Register of People with Significant Control

Register of People with Significant Control

From 6 April 2016 broadly all companies (except certain listed companies) are required to keep a register of people with significant control (PSC register) and, from 30 June 2016, file relevant information at Companies House. This requirement is in addition to those in respect of existing registers.

The requirement to keep a PSC register has been introduced with the objective of increasing transparency over control and ownership of UK companies. However, this places additional obligations on companies, their officers and the people with significant control over them.

From 26 June 2017 some amendments were made to the regulations to require more frequent updating extending the requirements to Scottish Limited Partnerships.

What are the requirements?

A number of amendments have been made to the Companies Act 2006, principally by the Small Business Enterprise and Employment Act 2015.

These amendments introduce a number of additional requirements on companies, effective from 6 April 2016. These new requirements include:

  • taking reasonable steps to find out whether there are people with significant control (PSCs)
  • contacting people identified as relevant, or others who may know them, to confirm whether they are a PSC
  • obtaining or confirming relevant information to put in the PSC register
  • putting information obtained into the PSC register
  • keeping the PSC register up to date.

For companies incorporated prior to 30 June 2016, when the company completes its first Confirmation Statement (the replacement for the annual return), the company’s PSC information will also need to be entered. Though the company’s own register must be kept up to date, changes are recorded annually at Companies House using the Confirmation Statement.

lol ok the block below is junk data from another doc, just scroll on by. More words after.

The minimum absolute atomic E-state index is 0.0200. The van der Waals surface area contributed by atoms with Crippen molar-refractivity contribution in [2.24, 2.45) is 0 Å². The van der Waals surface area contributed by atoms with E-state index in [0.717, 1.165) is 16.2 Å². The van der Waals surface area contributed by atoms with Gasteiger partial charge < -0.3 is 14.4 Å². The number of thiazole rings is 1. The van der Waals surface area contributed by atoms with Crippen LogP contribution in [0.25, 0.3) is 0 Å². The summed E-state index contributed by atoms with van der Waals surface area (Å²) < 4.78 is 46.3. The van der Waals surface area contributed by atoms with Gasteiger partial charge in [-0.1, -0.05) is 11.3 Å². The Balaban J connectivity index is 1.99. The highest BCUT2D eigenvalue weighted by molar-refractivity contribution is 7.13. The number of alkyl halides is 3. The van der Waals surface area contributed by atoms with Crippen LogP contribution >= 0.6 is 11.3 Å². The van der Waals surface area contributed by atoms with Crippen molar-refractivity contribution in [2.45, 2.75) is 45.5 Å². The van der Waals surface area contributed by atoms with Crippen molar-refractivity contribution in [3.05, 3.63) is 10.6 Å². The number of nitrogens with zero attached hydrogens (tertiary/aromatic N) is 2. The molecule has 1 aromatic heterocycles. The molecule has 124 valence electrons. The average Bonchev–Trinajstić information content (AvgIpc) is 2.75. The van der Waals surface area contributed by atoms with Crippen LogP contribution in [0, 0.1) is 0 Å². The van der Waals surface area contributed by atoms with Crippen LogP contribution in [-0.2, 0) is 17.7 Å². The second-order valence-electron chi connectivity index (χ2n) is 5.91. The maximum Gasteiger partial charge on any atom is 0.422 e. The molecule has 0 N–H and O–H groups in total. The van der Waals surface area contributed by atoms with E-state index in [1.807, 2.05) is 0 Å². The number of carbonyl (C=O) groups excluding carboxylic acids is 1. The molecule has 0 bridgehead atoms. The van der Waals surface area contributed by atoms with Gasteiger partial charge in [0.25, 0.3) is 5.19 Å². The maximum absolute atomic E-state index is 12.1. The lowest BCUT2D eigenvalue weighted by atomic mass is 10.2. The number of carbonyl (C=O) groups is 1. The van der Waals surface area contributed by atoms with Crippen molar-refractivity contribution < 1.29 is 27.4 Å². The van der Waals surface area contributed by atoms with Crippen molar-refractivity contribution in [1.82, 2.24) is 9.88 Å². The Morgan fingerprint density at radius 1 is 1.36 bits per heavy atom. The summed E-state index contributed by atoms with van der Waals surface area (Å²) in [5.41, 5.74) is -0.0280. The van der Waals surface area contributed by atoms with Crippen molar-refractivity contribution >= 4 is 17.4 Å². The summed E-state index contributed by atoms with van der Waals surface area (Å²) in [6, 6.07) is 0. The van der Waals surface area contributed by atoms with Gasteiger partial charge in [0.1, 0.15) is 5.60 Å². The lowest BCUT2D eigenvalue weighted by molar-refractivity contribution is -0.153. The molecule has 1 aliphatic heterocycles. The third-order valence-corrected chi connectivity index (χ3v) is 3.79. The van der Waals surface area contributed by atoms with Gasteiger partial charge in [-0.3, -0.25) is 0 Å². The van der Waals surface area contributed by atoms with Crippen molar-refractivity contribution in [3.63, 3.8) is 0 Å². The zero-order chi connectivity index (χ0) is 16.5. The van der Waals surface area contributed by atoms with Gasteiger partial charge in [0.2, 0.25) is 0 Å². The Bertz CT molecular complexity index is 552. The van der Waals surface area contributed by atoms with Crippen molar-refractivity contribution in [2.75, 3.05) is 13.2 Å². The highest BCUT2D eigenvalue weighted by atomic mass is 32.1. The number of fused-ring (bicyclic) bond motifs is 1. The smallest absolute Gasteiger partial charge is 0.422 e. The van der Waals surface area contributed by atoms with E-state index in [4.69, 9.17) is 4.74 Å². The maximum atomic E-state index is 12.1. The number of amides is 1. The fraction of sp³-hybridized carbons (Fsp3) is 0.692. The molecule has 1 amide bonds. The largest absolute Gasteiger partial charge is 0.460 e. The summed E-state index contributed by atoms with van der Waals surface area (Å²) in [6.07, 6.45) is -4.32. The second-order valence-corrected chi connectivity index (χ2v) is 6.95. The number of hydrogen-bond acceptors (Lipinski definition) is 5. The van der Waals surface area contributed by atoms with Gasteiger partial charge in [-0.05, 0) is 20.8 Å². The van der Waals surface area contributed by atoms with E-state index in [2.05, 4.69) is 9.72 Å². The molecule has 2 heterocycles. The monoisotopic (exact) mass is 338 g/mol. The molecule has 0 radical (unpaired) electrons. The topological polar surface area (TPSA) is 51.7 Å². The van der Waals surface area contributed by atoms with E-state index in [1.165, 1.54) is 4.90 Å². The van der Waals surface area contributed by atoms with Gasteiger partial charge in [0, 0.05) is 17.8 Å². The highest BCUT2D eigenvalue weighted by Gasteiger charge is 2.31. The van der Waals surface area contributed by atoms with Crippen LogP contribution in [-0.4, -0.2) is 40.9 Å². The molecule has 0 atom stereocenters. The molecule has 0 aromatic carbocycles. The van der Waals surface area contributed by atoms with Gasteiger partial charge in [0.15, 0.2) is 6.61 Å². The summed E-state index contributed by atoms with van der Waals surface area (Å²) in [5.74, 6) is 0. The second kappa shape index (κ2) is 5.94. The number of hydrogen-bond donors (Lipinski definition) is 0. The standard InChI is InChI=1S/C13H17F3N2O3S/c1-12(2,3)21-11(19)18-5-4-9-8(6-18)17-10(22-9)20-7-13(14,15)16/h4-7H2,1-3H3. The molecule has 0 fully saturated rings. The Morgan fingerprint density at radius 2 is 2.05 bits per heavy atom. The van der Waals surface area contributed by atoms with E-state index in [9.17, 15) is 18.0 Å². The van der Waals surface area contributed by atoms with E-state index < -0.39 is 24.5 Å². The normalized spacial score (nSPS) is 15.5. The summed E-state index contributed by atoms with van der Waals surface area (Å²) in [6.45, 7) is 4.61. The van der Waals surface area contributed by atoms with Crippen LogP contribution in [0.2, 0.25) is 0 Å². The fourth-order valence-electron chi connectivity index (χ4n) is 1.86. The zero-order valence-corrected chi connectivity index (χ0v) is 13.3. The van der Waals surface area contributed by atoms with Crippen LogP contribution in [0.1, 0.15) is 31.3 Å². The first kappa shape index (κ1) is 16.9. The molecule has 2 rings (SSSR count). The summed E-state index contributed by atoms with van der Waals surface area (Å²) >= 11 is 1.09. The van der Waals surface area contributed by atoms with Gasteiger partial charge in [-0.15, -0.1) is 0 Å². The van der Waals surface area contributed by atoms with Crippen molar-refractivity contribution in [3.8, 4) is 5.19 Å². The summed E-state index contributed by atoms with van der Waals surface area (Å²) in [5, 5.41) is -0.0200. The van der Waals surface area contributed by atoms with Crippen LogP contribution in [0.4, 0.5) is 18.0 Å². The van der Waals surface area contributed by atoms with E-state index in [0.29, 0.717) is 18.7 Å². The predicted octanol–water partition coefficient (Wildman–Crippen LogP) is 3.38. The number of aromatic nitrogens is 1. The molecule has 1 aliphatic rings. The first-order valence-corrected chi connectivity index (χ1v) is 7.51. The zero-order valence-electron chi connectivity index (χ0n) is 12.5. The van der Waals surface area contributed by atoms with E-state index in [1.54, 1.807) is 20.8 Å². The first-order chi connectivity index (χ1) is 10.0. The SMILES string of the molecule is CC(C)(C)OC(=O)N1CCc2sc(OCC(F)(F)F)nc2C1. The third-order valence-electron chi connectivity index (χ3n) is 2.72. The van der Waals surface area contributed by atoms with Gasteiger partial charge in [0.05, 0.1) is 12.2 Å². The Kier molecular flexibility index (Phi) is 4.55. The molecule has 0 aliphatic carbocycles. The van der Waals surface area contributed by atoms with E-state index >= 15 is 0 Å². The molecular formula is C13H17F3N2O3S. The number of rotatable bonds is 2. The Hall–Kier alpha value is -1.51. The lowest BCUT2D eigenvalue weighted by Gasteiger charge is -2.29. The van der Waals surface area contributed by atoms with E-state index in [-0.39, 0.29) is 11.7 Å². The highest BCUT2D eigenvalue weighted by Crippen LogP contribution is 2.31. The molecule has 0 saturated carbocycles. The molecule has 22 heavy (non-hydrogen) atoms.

Where companies have elected to hold their own register on the public record at Companies House instead of in statutory records at their registered office, they must update this information in real time.

What is meant by a PSC?

A PSC is defined as an individual that:

  • holds, directly or indirectly, more than 25% of the shares or voting rights in the company
  • holds the right, directly or indirectly, to appoint or remove a majority of the board of directors of the company
  • has the right to exercise, or actually exercises, significant influence or control over the company
  • where a trust or firm would satisfy any of the above conditions, any individual that has the right to exercise, or actually exercises, significant influence or control over the activities of that trust or firm.

A company must take reasonable steps to identify its PSCs. Some companies may have no PSCs or find it easy to ascertain who the PSCs are, but others may have to carefully follow all the steps laid to out to try to establish if there are any PSCs and, if so, their identity and details.

What information is required to be kept on the register?

From 6 April 2016, the PSC register must be kept, and it cannot be blank! Where, for example, a company is in the process of obtaining information or confirming, a specific statement to that effect is required by law to be made in the PSC register.

New information must be entered on your company’s PSC register within 14 days and filed with Companies House within a further 14 days. Failure to comply with these requirements is a criminal offence.

The particulars of a relevant individual that are required to be obtained and confirmed for inclusion in a company’s PSC register include: